Authentication Materials:

  1. Speech Title exactly as it to be printed: “For the Equal Rights Amendment.”
  2. Exact Date and Place of Speech Delivery: 10 August 1970. United States House of Representatives, Washington, D.C.
  3. Complete Name of Speaker, with year of birth and year of death: Shirley Anita St. Hill Chisholm (1924-2005).
  4. Complete name of editor or compiler of electronic text, with indication of role: Diane M. Blair, compiler and editor.
  5. Date of electronic edition: 2007.
  6. Languages: English (100%).
  7. Library of Congress Classification: E.840
  8. Indication of editing functions performed: Diane M. Blair retrieved the copy-text, compared it to other available versions of Chisholm’s text, and thoroughly proofread it in 2007. In 2006, VOD Associate Editor Robert N. Gaines created TEI header and xml conformant file, validated 25 March in XMetal 3.1.3 against teixlite.dtd (version 2004-07-16).

Bibliographic List of Sources:

Chisholm, Shirley A. “For the Equal Rights Amendment.” In Congressional Record, 91st Cong., 2d Sess., 1970, 116, pt. 21: 28028-28029. [=A]

Chisholm, Shirley A. “For the Equal Rights Amendment.” In American Rhetoric from Roosevelt to Reagan, 2nd ed. Ed., Halford Ross Ryan. Prospect Heights, IL: Waveland Press, 1987: 220-224. [=B]

Chisholm, Shirley A. “For the Equal Rights Amendment.” In “A Critical Analysis of Selected Speeches on Women’s Rights by Representative Shirley Chisholm.” Margaret Jean Hankle, Master’s Thesis, California State University, Long Beach, 1976: Appendix F, 125-127. [=C]

Statement of Editorial Procedures:

The copy-text is the printed version of the speech that appears in the Congressional Record. This selection is based on the plausible efficacy of the delivered speech before the U.S. House of Representatives. The Congressional Record is the official record of the proceedings and debates of the United States Congress. It is published daily when Congress is in session. All speeches and debates delivered in Congress are included in the Congressional Record. The Congressional Record consists of four sections: the Daily Digest, the House section, the Senate section, and the Extension of Remarks. The Daily Digest summarizes the day’s floor and committee activities and serves as a table of contents for each issue. The House and Senate sections contain proceedings for the separate chambers of Congress. Finally, the Extension of Remarks includes tributes, statements, and other information that supplements statements made on the congressional floor. It is important to note that common practice allows members of Congress the right to edit material before publication in the Congressional Record. As stated in the “Laws and Rules for Publication of the Congressional Record,” these edits are limited and consist only of corrections to the original copy (deletions of correct material, substitutions of correct material, or additions of new materials are prohibited) to ensure the accuracy of the historical record. Members of Congress have the right to insert additional materials, under extension of remarks, either in the body of the Congressional Record or in the appendix. The text of this speech comes from the House section proceedings. The Ryan version of the speech cites the Congressional Record as its source. The Hankle version is a facsimile of the Congressional Record version. No other known version of this text exists beyond the copy in the Congressional Record. Archivists at the Rutger’s University Library (Center for American Women and Politics, Eagleton Institute of Politics, New Brunswick, New Jersey), where Chisholm’s papers are housed, likewise confirm that they know of no other extant version of this text.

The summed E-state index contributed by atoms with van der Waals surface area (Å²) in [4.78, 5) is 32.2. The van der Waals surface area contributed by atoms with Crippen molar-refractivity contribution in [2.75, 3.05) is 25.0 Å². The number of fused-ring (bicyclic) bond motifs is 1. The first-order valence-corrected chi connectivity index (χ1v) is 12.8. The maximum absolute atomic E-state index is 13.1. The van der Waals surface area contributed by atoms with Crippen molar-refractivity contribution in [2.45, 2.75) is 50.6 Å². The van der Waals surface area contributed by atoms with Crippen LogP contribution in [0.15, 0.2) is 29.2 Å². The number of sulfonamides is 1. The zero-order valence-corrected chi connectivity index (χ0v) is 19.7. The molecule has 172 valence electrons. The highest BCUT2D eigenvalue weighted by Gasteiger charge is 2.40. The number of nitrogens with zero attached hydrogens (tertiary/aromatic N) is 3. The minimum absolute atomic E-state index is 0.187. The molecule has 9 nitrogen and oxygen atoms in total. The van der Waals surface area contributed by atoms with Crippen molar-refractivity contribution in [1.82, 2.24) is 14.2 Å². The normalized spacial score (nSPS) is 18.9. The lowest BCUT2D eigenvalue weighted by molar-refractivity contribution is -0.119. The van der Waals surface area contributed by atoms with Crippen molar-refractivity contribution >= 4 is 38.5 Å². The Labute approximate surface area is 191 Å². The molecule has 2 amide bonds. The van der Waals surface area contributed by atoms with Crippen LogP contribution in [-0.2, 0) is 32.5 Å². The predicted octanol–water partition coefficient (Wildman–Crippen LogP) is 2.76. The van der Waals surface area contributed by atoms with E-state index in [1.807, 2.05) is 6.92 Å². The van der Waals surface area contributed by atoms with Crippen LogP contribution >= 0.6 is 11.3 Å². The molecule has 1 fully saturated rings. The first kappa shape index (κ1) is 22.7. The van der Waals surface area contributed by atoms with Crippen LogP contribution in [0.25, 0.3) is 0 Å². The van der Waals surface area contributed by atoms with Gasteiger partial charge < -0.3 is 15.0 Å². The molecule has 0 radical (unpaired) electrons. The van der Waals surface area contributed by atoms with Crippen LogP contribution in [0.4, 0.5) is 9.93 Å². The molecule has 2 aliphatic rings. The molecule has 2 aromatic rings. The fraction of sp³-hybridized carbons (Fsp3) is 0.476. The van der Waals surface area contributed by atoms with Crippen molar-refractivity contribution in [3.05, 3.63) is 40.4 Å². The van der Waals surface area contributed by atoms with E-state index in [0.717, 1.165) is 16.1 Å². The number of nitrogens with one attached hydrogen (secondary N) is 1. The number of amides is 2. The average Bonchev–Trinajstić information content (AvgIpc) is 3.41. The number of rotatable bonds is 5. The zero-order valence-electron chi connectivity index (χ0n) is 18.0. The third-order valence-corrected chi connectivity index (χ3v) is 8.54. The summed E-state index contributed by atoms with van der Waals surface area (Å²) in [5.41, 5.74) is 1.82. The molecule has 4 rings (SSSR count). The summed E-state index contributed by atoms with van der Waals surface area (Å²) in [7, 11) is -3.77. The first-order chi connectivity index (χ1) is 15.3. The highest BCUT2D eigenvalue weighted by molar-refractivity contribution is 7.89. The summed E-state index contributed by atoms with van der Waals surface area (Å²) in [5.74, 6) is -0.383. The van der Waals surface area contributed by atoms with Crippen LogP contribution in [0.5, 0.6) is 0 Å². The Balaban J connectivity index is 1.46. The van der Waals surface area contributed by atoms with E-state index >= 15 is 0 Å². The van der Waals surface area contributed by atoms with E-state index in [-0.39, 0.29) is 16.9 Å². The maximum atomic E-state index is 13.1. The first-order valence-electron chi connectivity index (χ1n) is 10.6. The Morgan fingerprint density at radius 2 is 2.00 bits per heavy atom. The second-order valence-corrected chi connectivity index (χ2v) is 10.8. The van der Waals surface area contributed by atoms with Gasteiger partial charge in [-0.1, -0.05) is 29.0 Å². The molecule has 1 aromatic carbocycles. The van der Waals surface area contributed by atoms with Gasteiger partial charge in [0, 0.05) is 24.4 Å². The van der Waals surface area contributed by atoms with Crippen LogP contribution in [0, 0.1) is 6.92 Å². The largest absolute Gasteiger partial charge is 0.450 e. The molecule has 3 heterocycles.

Paragraph numbers have been added in square brackets.

The text of this edition has been thoroughly checked and proofread.

This copy text is not subject to end-of-line hyphenation.

All double quotation marks are rendered with “, all single quotation marks with apostrophe ‘.

Special characters and characters with diachronic marks: none

Departures from the copy-text and general editorial procedures are noted by references numbers specifying the paragraph in which the departure occurs.

26 The Kanowitz quote was collated with the original source of the quotation and “inevitable” in the first sentence of the quote was changed to “inevitably” to follow the wording of the original source exactly. Quotation marks were added to indicate the direct quote. See Kanowitz, Leo. Women and the Law: The Unfinished Revolution. Albuquerque: University of New Mexico Press, 1969, 4.